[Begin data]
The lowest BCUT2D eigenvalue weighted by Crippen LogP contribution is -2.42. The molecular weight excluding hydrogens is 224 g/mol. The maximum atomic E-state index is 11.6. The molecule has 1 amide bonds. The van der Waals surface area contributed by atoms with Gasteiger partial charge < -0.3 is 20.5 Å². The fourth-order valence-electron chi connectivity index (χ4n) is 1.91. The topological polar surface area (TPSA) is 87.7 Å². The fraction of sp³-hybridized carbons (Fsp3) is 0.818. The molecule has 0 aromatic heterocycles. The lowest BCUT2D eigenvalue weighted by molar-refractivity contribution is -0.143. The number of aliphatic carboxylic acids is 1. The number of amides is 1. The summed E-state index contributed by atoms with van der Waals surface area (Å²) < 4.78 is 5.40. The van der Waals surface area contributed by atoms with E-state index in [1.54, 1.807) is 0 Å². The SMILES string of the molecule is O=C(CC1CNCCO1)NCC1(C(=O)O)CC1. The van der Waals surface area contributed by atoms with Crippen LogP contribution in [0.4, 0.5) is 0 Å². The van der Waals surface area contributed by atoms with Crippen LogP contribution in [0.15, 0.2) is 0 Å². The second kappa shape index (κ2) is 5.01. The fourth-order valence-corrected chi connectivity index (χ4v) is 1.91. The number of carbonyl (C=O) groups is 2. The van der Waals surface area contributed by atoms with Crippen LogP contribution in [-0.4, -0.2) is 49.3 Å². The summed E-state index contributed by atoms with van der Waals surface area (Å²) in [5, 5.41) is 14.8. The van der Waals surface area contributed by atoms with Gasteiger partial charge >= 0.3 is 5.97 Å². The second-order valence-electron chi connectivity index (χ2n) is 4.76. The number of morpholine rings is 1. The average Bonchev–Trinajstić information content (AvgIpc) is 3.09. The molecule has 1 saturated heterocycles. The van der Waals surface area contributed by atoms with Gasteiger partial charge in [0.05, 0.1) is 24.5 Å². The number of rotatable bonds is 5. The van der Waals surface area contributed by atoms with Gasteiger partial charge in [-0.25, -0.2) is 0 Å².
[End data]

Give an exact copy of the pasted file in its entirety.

The lowest BCUT2D eigenvalue weighted by Crippen LogP contribution is -2.42. The molecular weight excluding hydrogens is 224 g/mol. The maximum atomic E-state index is 11.6. The molecule has 1 amide bonds. The van der Waals surface area contributed by atoms with Gasteiger partial charge < -0.3 is 20.5 Å². The fourth-order valence-electron chi connectivity index (χ4n) is 1.91. The topological polar surface area (TPSA) is 87.7 Å². The fraction of sp³-hybridized carbons (Fsp3) is 0.818. The molecule has 0 aromatic heterocycles. The lowest BCUT2D eigenvalue weighted by molar-refractivity contribution is -0.143. The number of aliphatic carboxylic acids is 1. The number of amides is 1. The summed E-state index contributed by atoms with van der Waals surface area (Å²) < 4.78 is 5.40. The van der Waals surface area contributed by atoms with E-state index in [1.54, 1.807) is 0 Å². The SMILES string of the molecule is O=C(CC1CNCCO1)NCC1(C(=O)O)CC1. The van der Waals surface area contributed by atoms with Crippen LogP contribution in [0.4, 0.5) is 0 Å². The van der Waals surface area contributed by atoms with Crippen LogP contribution in [0.15, 0.2) is 0 Å². The second kappa shape index (κ2) is 5.01. The fourth-order valence-corrected chi connectivity index (χ4v) is 1.91. The number of carbonyl (C=O) groups is 2. The van der Waals surface area contributed by atoms with Crippen LogP contribution in [-0.4, -0.2) is 49.3 Å². The summed E-state index contributed by atoms with van der Waals surface area (Å²) in [5, 5.41) is 14.8. The van der Waals surface area contributed by atoms with Gasteiger partial charge >= 0.3 is 5.97 Å². The second-order valence-electron chi connectivity index (χ2n) is 4.76. The number of morpholine rings is 1. The average Bonchev–Trinajstić information content (AvgIpc) is 3.09. The molecule has 1 saturated heterocycles. The van der Waals surface area contributed by atoms with Gasteiger partial charge in [0.05, 0.1) is 24.5 Å². The number of rotatable bonds is 5. The van der Waals surface area contributed by atoms with Gasteiger partial charge in [-0.25, -0.2) is 0 Å².